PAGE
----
Great Debates in American History: Civil rights, part 1

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Marion Mills Miller
Current Literature Publishing Company, 1913
 

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Side 229 - If we resort for a criterion to the different principles on which different forms of government are established, we may define a republic to be, or at least may bestow that name on, a government which derives all its powers directly or indirectly from the great body of the people, and is administered by persons holding their offices during pleasure for a limited period, or during good behavior.
Side 70 - The judicial power shall extend to all cases in law and equity arising under the constitution, the laws of the United States, and treaties made, or which shall be made, under their authority...
Side 356 - They form a portion of that immense mass of legislation which embraces everything within the territory of a State not surrendered to the General Government, all which can be most advantageously exercised by the States themselves.
Side 192 - And I do further proclaim, declare, and make known, that any provision which may be adopted by such State Government in relation to the freed people of such State, which shall recognize and declare their permanent freedom, provide for their education, and which may yet be consistent, as a temporary arrangement, with their present condition as a laboring, landless, and homeless class, will not be objected to by the National Executive.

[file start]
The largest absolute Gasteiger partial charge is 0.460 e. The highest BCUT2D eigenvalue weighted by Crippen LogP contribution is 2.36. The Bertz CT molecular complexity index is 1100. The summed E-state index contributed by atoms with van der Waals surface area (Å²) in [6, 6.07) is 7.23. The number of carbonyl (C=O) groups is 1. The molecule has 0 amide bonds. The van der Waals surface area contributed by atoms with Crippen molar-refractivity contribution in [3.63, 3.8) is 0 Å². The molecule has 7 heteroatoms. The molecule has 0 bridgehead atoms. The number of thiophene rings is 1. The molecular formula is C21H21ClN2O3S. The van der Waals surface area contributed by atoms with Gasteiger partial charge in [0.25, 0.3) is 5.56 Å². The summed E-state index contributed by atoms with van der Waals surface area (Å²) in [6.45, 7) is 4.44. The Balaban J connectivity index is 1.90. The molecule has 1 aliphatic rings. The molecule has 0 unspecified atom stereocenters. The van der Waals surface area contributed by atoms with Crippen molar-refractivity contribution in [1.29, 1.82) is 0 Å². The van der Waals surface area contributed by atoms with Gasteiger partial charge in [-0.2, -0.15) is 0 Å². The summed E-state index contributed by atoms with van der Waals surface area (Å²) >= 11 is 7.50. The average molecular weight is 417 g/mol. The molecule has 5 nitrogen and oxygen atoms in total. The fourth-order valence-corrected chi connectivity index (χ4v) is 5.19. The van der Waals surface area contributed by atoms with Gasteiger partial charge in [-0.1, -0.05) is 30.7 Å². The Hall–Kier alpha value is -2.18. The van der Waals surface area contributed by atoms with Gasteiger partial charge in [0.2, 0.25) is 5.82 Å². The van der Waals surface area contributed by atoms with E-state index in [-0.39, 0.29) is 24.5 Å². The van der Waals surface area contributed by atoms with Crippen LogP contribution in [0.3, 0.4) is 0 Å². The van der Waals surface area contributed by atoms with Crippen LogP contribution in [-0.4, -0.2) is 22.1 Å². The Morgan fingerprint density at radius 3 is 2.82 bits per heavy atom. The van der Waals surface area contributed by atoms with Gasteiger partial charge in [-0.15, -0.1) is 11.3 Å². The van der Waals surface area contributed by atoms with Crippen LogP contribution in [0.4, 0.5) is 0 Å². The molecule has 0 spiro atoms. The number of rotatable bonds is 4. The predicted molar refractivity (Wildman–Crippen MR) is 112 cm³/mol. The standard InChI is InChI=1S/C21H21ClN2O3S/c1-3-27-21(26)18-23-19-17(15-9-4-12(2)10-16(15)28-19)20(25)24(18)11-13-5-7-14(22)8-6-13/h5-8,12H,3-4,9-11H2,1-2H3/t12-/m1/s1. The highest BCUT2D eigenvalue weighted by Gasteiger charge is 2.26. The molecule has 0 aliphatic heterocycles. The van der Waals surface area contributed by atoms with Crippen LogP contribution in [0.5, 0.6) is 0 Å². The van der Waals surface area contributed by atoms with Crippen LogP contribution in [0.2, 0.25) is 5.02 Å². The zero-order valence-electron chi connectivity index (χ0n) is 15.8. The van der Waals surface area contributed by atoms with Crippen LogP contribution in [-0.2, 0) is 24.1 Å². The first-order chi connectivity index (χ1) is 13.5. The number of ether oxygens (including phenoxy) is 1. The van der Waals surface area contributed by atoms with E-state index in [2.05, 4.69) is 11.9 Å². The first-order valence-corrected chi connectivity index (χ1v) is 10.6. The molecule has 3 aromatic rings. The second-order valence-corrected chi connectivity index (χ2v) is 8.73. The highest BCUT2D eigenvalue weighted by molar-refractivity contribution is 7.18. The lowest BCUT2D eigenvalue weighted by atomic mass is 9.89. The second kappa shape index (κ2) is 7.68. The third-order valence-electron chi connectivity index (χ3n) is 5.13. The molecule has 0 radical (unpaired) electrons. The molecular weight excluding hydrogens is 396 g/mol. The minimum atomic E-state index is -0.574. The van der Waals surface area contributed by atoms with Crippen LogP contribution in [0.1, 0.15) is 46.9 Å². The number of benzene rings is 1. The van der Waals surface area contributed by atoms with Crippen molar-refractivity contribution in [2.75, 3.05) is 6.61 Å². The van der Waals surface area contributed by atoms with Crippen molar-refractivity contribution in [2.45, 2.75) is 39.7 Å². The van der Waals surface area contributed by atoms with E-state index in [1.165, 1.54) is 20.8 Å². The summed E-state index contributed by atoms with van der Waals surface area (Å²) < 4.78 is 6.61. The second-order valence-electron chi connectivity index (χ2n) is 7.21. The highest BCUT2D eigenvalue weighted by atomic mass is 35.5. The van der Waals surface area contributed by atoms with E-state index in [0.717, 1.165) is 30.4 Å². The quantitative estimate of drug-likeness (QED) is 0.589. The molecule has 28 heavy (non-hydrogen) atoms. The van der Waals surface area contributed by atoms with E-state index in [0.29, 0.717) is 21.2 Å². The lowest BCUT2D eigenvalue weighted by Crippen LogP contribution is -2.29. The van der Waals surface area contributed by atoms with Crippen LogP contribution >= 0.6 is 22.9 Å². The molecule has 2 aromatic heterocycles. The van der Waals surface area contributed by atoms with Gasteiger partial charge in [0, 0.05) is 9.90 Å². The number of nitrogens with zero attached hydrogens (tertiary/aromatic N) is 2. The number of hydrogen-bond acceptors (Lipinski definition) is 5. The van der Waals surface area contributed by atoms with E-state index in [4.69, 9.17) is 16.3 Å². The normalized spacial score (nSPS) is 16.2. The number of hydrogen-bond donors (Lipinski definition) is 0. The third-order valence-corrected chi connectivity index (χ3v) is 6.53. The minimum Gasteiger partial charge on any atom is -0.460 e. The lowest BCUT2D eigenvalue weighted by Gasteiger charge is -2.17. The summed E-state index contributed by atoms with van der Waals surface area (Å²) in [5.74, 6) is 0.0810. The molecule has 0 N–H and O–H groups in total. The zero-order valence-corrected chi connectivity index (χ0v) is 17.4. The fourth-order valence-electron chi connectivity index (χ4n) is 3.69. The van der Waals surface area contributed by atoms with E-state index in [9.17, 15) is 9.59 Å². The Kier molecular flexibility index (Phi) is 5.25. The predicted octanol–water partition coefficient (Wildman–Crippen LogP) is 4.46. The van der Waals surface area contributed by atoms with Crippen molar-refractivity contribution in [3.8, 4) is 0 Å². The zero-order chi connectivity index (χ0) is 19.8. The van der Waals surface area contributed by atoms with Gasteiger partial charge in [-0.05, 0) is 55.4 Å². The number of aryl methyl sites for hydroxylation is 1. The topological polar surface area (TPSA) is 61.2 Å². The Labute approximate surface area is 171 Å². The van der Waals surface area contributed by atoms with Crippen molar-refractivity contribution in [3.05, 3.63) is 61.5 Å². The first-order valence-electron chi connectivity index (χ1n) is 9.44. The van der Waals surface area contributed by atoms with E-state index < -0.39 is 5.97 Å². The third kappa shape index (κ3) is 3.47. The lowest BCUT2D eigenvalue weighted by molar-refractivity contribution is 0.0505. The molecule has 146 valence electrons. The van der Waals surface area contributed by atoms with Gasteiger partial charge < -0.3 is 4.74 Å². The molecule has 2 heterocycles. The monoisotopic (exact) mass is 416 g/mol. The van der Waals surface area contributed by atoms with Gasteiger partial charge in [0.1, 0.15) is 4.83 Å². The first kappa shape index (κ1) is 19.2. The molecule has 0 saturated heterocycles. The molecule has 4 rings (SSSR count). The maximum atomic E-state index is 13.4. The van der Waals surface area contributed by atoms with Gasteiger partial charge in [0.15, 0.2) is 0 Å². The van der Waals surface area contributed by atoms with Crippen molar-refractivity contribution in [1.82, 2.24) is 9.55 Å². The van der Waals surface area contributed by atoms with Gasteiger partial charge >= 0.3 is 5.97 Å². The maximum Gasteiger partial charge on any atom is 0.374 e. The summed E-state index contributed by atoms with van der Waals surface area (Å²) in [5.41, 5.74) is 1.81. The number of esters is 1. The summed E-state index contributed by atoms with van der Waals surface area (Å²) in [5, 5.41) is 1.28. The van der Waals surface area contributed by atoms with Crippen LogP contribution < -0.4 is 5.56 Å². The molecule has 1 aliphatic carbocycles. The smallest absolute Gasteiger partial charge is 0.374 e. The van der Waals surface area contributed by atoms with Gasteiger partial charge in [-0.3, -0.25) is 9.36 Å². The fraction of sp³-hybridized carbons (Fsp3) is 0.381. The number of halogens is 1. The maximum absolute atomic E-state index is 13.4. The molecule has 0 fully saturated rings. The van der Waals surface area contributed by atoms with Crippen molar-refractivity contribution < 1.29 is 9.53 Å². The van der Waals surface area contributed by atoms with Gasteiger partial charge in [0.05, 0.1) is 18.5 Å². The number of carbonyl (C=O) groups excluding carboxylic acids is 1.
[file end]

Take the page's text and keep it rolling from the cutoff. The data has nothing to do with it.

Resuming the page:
Side 71 - Of all civil causes of admiralty and maritime jurisdiction, saving to suitors in all cases the right of a common-law remedy where the common law is competent to give it, and to claimants the rights and remedies under the workmen's compensation law of any State.60 Fourth.
Side 107 - ... a jealous care of the right of election by the people, a mild and safe corrective of abuses which are lopped by the sword of revolution where peaceable remedies are unprovided; absolute acquiescence in the decisions of the majority, the vital principle of republics from which there is no appeal but to force, the vital principle and immediate parent of despotism...
Side 98 - That the general assembly doth particularly protest against the palpable and alarming infractions of the constitution, in the two late cases of the "Alien and Sedition Acts," passed at the last session of Congress; the first of which exercises a power nowhere delegated to the federal government, and which, by uniting legislative and judicial powers to those of...
Side 230 - Under this article of the constitution it rests with congress to decide what government is the established one in a State. For as the United States guarantee to each State a republican government, congress -must necessarily decide what government is established in the State before it can determine whether it is republican or not.
Side 85 - In questions of power, then, let no more be heard of confidence in man, but bind him down from mischief by the chains of the Constitution.
Side 102 - Constitution expressly declared that, among other essential rights, "the liberty of conscience and of the press cannot be cancelled, abridged, restrained or modified by any authority of the United States...

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